Chapel on Tepeyac Hill

Capilla del Cerrito

This chapel commemorates Our Lady of Guadalupe’s first appearances. This is where Juan Diego first found the damask roses that he took to the Bishop Juan de Zumárraga as evidence of his experiences. 

A steep, winding staircase leads to Cerro del Tepeyac, the high hill where the Virgin gave Juan Diego roses as proof of her existence. The Capilla del Cerrito marks the spot. 

The chapel has a baroque front covered in red volcanic rock but no bell towers. Its interior boasts estipite columns and a series of remarkable murals by Fernando Leal that tell the story of the Virgin. 

Take a good look at the Venetian mosaics that adorn the dome and the painting of the Virgin of Guadalupe hanging on the marble altarpiece.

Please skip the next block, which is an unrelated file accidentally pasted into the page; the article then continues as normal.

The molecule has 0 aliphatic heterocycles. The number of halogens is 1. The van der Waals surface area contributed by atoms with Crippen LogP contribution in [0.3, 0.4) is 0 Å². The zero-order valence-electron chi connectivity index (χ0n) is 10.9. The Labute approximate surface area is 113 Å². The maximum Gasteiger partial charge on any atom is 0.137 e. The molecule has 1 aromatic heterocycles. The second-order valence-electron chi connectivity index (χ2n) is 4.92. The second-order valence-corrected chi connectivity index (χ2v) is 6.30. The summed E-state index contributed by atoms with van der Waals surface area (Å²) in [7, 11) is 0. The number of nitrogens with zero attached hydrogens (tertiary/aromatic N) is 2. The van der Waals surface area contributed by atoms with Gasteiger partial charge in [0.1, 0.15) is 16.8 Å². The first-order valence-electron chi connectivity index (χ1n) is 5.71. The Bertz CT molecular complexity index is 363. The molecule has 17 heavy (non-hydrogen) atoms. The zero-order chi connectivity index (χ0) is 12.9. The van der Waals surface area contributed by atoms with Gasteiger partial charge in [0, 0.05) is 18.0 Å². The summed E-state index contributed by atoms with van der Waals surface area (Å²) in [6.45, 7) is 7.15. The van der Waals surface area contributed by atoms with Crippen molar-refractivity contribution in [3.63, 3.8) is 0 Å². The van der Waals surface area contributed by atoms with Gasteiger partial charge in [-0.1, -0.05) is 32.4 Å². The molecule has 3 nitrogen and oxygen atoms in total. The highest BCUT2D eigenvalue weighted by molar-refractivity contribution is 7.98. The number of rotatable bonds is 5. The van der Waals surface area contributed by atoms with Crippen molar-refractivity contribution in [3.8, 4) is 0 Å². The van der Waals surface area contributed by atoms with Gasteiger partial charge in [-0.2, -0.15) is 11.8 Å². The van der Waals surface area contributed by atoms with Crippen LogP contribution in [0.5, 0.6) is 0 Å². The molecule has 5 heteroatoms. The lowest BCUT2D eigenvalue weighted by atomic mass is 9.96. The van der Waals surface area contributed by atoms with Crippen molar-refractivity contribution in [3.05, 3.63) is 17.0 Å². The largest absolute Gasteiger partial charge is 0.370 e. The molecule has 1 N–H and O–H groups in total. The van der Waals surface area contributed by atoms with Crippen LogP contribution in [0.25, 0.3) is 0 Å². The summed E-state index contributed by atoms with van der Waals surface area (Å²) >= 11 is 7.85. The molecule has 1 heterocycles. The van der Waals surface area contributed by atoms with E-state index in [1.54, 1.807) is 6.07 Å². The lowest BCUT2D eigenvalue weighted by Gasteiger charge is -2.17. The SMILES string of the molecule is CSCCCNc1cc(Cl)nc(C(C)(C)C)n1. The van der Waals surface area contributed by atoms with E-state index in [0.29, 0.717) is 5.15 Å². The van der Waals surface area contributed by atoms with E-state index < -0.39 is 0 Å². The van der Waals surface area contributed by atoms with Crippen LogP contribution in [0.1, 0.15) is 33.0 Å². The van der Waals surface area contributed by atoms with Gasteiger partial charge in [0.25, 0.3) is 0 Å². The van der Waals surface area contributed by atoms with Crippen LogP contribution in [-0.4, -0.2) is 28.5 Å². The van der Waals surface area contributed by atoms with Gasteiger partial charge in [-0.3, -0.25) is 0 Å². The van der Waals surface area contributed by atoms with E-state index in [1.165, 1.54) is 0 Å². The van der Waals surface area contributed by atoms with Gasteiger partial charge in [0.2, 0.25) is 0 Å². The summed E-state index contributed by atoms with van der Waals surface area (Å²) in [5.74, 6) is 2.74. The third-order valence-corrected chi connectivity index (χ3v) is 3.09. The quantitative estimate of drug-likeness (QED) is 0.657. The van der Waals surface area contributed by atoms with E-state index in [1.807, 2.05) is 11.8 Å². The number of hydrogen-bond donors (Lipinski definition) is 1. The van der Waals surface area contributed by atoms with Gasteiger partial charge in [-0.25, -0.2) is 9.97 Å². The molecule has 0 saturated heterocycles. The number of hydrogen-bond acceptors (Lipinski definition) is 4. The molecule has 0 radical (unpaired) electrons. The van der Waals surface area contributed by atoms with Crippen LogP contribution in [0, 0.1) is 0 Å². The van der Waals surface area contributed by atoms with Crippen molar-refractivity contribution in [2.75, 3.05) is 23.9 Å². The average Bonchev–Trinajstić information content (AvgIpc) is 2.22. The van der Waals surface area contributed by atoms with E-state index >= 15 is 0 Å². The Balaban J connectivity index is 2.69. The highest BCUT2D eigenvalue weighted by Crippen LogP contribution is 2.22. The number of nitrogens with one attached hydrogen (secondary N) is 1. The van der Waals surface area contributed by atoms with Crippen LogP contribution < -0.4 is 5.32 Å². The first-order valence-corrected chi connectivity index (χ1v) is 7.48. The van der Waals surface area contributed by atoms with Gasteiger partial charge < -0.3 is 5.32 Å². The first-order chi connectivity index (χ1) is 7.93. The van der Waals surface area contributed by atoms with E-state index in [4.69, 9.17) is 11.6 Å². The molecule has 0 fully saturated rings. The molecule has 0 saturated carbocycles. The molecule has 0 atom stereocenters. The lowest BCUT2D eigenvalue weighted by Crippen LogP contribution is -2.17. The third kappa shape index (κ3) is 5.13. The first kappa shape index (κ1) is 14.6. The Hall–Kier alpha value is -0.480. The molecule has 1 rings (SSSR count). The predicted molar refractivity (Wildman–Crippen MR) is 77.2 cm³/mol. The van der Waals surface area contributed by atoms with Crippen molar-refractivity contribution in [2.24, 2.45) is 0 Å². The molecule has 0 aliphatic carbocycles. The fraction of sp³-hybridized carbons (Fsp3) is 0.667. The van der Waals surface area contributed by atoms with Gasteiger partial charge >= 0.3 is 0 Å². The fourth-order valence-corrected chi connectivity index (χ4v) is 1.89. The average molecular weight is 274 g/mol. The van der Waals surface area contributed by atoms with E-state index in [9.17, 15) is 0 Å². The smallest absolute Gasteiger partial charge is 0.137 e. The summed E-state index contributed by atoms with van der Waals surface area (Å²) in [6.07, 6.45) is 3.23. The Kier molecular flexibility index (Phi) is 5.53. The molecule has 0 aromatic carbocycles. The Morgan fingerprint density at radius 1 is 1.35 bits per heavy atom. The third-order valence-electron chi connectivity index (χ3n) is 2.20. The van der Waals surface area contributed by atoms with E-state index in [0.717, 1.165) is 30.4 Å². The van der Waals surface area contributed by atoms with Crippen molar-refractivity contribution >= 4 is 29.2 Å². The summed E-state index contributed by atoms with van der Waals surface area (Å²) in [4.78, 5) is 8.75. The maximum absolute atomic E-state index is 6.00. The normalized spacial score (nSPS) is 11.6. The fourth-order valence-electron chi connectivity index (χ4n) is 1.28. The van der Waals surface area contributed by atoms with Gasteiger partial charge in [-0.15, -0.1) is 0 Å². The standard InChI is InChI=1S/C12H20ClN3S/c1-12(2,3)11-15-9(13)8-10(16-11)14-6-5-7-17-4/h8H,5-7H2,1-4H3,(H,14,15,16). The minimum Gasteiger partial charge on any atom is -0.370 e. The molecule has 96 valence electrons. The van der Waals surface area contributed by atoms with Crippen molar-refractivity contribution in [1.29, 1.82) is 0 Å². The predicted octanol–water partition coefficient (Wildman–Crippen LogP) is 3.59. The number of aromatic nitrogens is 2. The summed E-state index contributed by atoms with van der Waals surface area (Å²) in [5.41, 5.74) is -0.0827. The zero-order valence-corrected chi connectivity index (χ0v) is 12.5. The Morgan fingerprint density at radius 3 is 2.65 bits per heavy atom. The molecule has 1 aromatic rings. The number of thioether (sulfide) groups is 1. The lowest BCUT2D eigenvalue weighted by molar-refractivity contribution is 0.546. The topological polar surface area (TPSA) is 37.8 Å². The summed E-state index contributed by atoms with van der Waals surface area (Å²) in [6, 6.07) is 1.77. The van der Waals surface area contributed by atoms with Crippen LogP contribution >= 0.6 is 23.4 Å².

Before coming down from the hill, step out onto the church’s terrace, which looks out over the vast expanse of the Valle de México. The view of the valley is watched over by enormous marble archangels representing Michael, Raphael, Gabriel, and Uriel—by sculptor Ernesto Tamariz from Puebla. Don’t disregard the famous Cementerio del Tepeyac beside the chapel. It is the only colonial-era cemetery that is still in service today. Figures such as Antonio López de Santa Anna, musicians, painters, poets, conservatives, liberals, individuals from the Porfiriato period, and more are buried here. 




Capilla del Cerrito, CERRO DEL TEPEYAC, Villa Gustavo A. Madero, Mexico City, CDMX, Mexico

See map